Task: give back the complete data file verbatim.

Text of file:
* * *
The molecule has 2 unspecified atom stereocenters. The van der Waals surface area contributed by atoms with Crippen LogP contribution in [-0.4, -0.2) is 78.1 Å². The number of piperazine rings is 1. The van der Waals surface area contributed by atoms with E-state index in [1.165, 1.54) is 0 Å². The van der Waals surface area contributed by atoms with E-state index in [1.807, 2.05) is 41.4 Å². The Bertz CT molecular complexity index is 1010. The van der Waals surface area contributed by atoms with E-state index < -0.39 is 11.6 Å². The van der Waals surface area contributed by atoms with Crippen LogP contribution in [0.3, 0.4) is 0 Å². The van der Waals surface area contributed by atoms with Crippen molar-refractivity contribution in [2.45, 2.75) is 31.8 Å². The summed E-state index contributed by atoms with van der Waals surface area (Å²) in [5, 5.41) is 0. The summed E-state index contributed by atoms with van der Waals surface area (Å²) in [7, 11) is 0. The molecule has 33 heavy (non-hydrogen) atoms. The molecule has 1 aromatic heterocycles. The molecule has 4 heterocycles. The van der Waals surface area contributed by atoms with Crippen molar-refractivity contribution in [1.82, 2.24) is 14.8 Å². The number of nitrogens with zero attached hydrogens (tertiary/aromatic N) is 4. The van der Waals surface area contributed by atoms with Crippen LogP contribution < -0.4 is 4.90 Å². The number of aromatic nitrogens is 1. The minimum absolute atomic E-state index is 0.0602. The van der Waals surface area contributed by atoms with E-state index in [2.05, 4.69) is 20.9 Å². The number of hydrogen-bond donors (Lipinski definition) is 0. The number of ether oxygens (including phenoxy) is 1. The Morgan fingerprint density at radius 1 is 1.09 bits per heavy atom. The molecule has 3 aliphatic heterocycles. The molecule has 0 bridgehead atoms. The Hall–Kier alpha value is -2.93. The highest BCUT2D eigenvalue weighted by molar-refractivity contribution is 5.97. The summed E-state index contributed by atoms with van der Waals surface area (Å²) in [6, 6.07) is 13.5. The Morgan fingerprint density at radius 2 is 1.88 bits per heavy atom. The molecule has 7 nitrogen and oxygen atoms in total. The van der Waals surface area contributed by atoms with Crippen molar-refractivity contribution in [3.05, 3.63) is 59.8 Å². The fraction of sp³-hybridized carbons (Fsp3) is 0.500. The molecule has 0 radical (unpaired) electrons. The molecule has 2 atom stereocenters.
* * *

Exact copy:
The molecule has 2 unspecified atom stereocenters. The van der Waals surface area contributed by atoms with Crippen LogP contribution in [-0.4, -0.2) is 78.1 Å². The number of piperazine rings is 1. The van der Waals surface area contributed by atoms with E-state index in [1.165, 1.54) is 0 Å². The van der Waals surface area contributed by atoms with E-state index in [1.807, 2.05) is 41.4 Å². The Bertz CT molecular complexity index is 1010. The van der Waals surface area contributed by atoms with E-state index < -0.39 is 11.6 Å². The van der Waals surface area contributed by atoms with Crippen LogP contribution in [0.3, 0.4) is 0 Å². The van der Waals surface area contributed by atoms with Crippen molar-refractivity contribution in [2.45, 2.75) is 31.8 Å². The summed E-state index contributed by atoms with van der Waals surface area (Å²) in [5, 5.41) is 0. The summed E-state index contributed by atoms with van der Waals surface area (Å²) in [7, 11) is 0. The molecule has 33 heavy (non-hydrogen) atoms. The molecule has 1 aromatic heterocycles. The molecule has 4 heterocycles. The van der Waals surface area contributed by atoms with Crippen molar-refractivity contribution in [1.82, 2.24) is 14.8 Å². The number of nitrogens with zero attached hydrogens (tertiary/aromatic N) is 4. The van der Waals surface area contributed by atoms with Crippen LogP contribution < -0.4 is 4.90 Å². The number of aromatic nitrogens is 1. The minimum absolute atomic E-state index is 0.0602. The van der Waals surface area contributed by atoms with E-state index in [2.05, 4.69) is 20.9 Å². The number of hydrogen-bond donors (Lipinski definition) is 0. The number of ether oxygens (including phenoxy) is 1. The Morgan fingerprint density at radius 1 is 1.09 bits per heavy atom. The molecule has 3 aliphatic heterocycles. The molecule has 0 bridgehead atoms. The Hall–Kier alpha value is -2.93. The highest BCUT2D eigenvalue weighted by molar-refractivity contribution is 5.97. The summed E-state index contributed by atoms with van der Waals surface area (Å²) in [6, 6.07) is 13.5. The Morgan fingerprint density at radius 2 is 1.88 bits per heavy atom. The molecule has 7 nitrogen and oxygen atoms in total. The van der Waals surface area contributed by atoms with Crippen molar-refractivity contribution in [3.05, 3.63) is 59.8 Å². The fraction of sp³-hybridized carbons (Fsp3) is 0.500. The molecule has 0 radical (unpaired) electrons. The molecule has 2 atom stereocenters.